AR first paragraph

Fortunately the trauma was short-lived and soon after I discovered the films of George Pal and Ray Harryhausen. Pal’s The Time Machine and Harryhausen’s First Men in the Moon are still great favorites in the DVD collection, much to my family’s despair. TV beckoned too and no science fictional kid growing up in the Sixties could miss Lost in Space or Star Trek as well as the proto-steampunkiness of The Wild, Wild West. Sad to say, all but the last haven’t aged well for me. The camp value of pasteboard sets, pedestrian scripts, a now-hilarious lack of actual science, and acting that is adequate at best only takes nostalgia so far. Many SF movies of the time suffer from the same defects yet command greater affection for reasons I can’t explain.

My introduction to written science fiction came more gradually. First there was the discovery of the paperback cache in the upper drawer of my parent’s bedroom dresser. My paternal grandfather, a diehard fan from SF’s “Golden Age” of the Thirties and Forties, sent them to his son but my father wanted nothing to do with the genre. Fortunately for me, the unwanted collection included such treasures as Mark S. Geston’s now-classic Lords of the Starship. The book isn’t really about a starship and its ideas were way beyond anything I would have understood then. No matter, I was arrested by the cover image of a golden armored vehicle with a skeleton hanging out of the turret swimming through a sandy desert toward the huge, bluish, winged vehicle of the title. Not long after, a friend turned me on to the author who really turned  me into a fan.

The Stars Are Ours-Star Born Read the rest of this entry »

I met Rinn of Rinn Reads when she hosted Science Fiction Month back in November. What a great event!  Not only because science fiction is near and dear to my heart, but because Rinn did an amazing job of getting authors and publishers involved AND getting bloggers who weren’t so sure about science fiction to pick up a few titles.  People, this is what I love about the blogosphere. Someone says “hey, I’d like to do this, who wants to join me?” and suddenly a hundred people are raising their hands.

 

Why H.G. Well’s classic The War of the Worlds is still today, by Rinn

 

“No one would have believed, in the last years of the nineteenth century, that this world was being watched keenly and closely by intelligences greater  than man’s and yet as mortal as his own…” (page 1)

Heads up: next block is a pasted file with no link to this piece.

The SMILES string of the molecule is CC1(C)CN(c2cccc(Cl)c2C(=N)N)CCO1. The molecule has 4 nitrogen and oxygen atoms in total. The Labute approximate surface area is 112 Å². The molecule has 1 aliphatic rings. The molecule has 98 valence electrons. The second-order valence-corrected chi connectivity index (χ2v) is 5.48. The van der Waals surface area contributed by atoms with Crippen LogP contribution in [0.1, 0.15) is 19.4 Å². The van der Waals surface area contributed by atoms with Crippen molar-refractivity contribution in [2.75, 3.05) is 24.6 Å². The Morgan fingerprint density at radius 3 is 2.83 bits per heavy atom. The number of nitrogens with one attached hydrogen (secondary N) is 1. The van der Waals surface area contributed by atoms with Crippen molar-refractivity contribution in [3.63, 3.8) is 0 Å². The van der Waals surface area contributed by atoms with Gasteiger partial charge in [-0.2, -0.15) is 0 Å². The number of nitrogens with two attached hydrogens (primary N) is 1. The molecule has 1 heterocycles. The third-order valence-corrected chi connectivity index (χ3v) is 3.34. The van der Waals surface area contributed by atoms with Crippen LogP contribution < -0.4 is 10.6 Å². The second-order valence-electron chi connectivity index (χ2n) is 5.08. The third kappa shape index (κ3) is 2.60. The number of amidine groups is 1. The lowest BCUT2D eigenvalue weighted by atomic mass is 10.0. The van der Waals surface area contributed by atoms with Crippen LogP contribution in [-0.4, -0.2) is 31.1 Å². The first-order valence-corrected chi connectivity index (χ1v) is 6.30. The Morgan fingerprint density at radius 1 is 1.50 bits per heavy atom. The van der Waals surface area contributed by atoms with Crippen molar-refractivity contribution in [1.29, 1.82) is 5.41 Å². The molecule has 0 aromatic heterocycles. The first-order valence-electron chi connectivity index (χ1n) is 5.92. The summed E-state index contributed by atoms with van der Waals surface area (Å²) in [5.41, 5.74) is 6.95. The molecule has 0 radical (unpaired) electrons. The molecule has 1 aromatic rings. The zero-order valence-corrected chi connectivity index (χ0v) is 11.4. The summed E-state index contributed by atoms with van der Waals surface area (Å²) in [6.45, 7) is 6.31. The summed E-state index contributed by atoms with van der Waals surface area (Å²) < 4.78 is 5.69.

And so H.G. Wells’ The War of the Worlds begins, with these immortal and haunting words. To me, it is up there with those fantastic opening lines that include Jane Austen’s Pride and Prejudice. But it’s not just the opening line that really has an impact – the entire book was, at the time, a brand new concept and something really quite shocking, and over one hundred years later it still grips and surprises: it is a timeless classic. It has been adapted time and time again, for the screen, stage and radio, and has influenced so many other authors and works, and even an entirely new genre of invasion fiction.

 

The War of the Worlds has been interpreted in many ways. Commentary on British imperialism, or perhaps Victorian fears, Mars was a very apt planet to use either way. Mars is the Roman god of war, equivalent to Greek Ares; where better for these alien soldiers and destroyers to come from? Wells was not the first to have this idea: it was used as early as 1880 in Percy Greg’s Across the Zodiac.

 

One of the scariest parts of the book is how the human race is completely and utterly powerless against the alien invasion – at least in in the tradition way. Weapons barely make a dent, and even taking down a tripod or two requires some sacrifices. The people watching the HMS Thunder Child fight a tripod believe that they are seeing progress, only to have the ship sink in front of their eyes.  Their weapons include the Heat Ray, which burns people up instantly, the Black Smoke, a poisonous gas which chokes people to death, and the Red Weed. Were those aliens to invade today, when we’ve made so many technological advances, would we fare any better? Some people may look upon our ancestors of the nineteenth century with scorn, and have no doubt that today’s modern warfare would annihilate the Martians – and perhaps we would stand more of a chance – but it doesn’t just come down to that. Another factor to come into it is how we would react.

Read the rest of this entry »


2014 Hugo Awards

I reviewed some Hugo nominated stuff. Click here for the list.

Follow me on Twitter!

Enter your email address to subscribe to this blog and receive notifications of new posts by email.

Join 1,124 other followers

subscribe in a reader

Vintage SF

Lies of Locke Lamora Read Along

Local Friends

Categories

FTC Stuff

some of the books reviewed here were free ARCs supplied by publishers/authors/other groups. Some of the books here I got from the library. the rest I *gasp!* actually paid for. I'll do my best to let you know what's what.